Welp, *I* get dragged in front of the ER Mger this am about why I "stayed 4 hours to do charting" after the shift seemed "a little excessive."
    ***WWWHHHAAAATTTT????*****
    I busted my hump to keep the ER safe for 12 hrs d/t *HER* incompetent staffing mix and I'm getting nailed?!?! These blatantly unsafe and irresponsible nurses are not placed on some type of remediation (which, BTW, these nurses' have been "re-oriented" 3 times already, and do not hold *any* ER/Critical Care certs or even simple ACLS after approx 8-10 mos in ER)?!?! I am so mad right now, I don't know whether to scream or cry (oh, hell, to tell the truth, I've already done both).

    How the he## did I get to be the "bad guy" in this situation?

    Kat

    [ May 24, 2001: Message edited by: NurseyK ]</STRONG>
    It is very rare that you find 3 "slow-as-sh$# nurses working together in the ER. You might possibly look at what type a leader you are. Their inadequacies may be your fault. They may be trying to make a statement to you "SUPER-NURSE!!! I bet you even have a "S" tatooed on your chest. You go girl, a one-fast-as-sh#$ nurse. With your attitude, I wouldn't be motivated to work with you either!!! Just my opinion. good day.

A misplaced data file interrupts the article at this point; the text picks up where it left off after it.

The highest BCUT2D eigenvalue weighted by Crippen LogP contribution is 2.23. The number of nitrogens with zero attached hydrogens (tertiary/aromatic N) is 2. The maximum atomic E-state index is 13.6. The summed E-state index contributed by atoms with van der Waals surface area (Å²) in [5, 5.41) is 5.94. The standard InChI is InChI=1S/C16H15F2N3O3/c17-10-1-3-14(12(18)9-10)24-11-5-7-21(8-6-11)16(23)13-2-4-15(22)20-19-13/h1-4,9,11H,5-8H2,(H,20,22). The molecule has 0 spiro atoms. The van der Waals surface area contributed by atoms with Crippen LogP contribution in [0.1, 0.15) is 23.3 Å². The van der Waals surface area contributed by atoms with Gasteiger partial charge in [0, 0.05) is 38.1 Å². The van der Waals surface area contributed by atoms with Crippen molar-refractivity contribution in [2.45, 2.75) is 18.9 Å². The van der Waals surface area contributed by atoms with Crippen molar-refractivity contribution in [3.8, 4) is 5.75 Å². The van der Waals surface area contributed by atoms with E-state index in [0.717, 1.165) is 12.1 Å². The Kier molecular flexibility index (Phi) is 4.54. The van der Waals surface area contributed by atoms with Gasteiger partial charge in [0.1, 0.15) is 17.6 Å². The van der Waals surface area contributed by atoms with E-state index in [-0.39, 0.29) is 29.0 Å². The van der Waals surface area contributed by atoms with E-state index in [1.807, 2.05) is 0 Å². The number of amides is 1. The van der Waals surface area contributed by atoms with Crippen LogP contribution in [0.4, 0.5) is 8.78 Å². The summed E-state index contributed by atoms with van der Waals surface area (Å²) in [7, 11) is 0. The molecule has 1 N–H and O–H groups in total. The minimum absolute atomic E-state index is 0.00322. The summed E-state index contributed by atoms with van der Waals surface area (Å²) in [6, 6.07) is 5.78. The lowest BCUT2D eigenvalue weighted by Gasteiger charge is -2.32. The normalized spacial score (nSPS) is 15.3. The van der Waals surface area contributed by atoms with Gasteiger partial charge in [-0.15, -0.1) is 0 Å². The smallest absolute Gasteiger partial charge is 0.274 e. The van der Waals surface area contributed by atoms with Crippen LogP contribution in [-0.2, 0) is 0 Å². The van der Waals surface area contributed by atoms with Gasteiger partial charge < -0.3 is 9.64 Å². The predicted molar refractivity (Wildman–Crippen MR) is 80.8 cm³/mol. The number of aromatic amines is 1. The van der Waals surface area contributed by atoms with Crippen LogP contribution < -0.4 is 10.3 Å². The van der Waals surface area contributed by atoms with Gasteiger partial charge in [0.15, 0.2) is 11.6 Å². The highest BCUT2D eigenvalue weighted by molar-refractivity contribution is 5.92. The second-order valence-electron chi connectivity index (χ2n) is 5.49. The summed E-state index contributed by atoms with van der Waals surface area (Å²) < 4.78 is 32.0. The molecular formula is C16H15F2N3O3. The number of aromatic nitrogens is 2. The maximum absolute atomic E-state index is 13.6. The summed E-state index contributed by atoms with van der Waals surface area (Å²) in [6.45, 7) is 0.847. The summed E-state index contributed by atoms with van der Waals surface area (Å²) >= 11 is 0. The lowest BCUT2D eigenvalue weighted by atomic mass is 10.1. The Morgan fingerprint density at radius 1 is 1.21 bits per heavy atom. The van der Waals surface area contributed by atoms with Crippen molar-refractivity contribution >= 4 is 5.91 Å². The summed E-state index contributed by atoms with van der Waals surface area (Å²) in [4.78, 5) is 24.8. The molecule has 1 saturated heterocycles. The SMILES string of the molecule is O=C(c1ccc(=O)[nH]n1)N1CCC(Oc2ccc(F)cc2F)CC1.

5. by   CEN35
    Well I have to agree, you don't usually find three terrible nurses on one shift. My experience is that you may have one, maybe two that drag the shift down. Never had three at one time? Also, if you are the "charge" or leader, writing people up in your own unit IMO is a no no. They really have to have done something terrible, that you feel puts you at risk to do that. try and work with them a bit, and help them out. The problem is you said, you have written them up countless times. Once you do something like that once or twice, it's hard to recover, gain respect and/or get things positive. However, the "countless times" is going to make this a real difficult task.
    Your in the pot, and now you need to figure out a way to get out.

    (not trying to be or sound mean, cruel, or nasty. No it's not a cut dow either)

  6. by   fiestynurse
    These nurses are all relatively new to the ER (8-10 months) This is quite a burden for you, as the only experienced nurse on duty. This does sound like a staffing mix problem. Try not to blame these nurses, who have been placed in this situation. And please stop writing people up!! Talk with them face to face on an individual basis. Tell them exactly what you want them to do. Also, these nurses need to get the required ACLS training immediately!! I agree, that's not safe!!